The College will begin outreach and recruiting for its Electronics Engineering Technology program in Hood River County, targeting high school students, women and minorities thanks to grant funding from the National Science Foundation and Intel that will also allow the College to offer EET scholarships to this target audience.
Child Care Partners will also offer two workshops for Hood River County-based child care providers in the evenings during the fall at the Hood River Career Center at 1102 12th Street.
A complete listing of the course offerings in Hood River County is available at the Community Education office at Coe Primary School in Hood River. The offerings are also listed in the college Fall Schedule of classes. For more information, call CGCC toll-free at 1-866-273-2422 or Hood River Community Education at 386-2055.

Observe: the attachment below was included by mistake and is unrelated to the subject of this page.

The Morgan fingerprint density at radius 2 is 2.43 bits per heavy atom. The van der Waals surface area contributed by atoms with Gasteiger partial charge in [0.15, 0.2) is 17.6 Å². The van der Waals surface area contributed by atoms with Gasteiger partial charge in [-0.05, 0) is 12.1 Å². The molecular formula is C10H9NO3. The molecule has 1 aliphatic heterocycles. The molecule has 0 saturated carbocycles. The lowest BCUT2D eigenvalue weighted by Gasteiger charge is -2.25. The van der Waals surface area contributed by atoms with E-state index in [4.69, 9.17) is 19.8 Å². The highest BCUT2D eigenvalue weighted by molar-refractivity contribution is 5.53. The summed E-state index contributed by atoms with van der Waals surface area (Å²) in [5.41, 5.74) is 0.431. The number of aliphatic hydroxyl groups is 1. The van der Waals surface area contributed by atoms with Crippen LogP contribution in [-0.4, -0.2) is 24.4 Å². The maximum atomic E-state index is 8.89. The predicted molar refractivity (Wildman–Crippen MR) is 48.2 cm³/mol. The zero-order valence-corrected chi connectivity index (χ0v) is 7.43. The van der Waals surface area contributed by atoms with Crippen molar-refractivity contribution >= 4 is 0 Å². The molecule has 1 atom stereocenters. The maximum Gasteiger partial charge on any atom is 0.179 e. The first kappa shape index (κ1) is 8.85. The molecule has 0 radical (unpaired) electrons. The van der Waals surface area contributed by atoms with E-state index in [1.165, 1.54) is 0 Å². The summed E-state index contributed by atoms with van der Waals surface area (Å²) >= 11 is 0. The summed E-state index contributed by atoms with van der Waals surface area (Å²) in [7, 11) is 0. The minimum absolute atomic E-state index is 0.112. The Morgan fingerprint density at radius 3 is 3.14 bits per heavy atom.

More like this story
- Boys soccer goes on the road and ties Hermiston
- Sports briefs for Oct. 21
- Kegler's Corner: Buck and Miller Shine
- Taste of Tsuruta benefit dinner Nov. 4 at Mt. Hood Winery
- HRVAC hosts harvest dinner Oct. 21
- Mosier Senior Center hosts Harvest Fair
- Blacksmith Bob Denman at District Garden Club meeting Oct. 28
- ‘Gen Silent’ film, workshop on Oct. 25
- ‘Gender, Dignity and Freedom’ Oct. 24: Gender identity panel
- Sheriff Log, Oct. 8 to 14
Sixth Annual Harvest Fest Pie Eating Contest
The sixth annual Pie Eating Contest at Hood River Harvest Fest is sponsored by the Chamber of Commerce and HRVHS youth service group Leaders for Tomorrow. HRVHS student Dylan Polewczyk won the 1-minute fruit-pie eating event. Key rule, as stated by Chamber President Jason Shaner, “You have to eat the pie, you can’t just dislocate it. We will be checking for pie dislocation.” Enlarge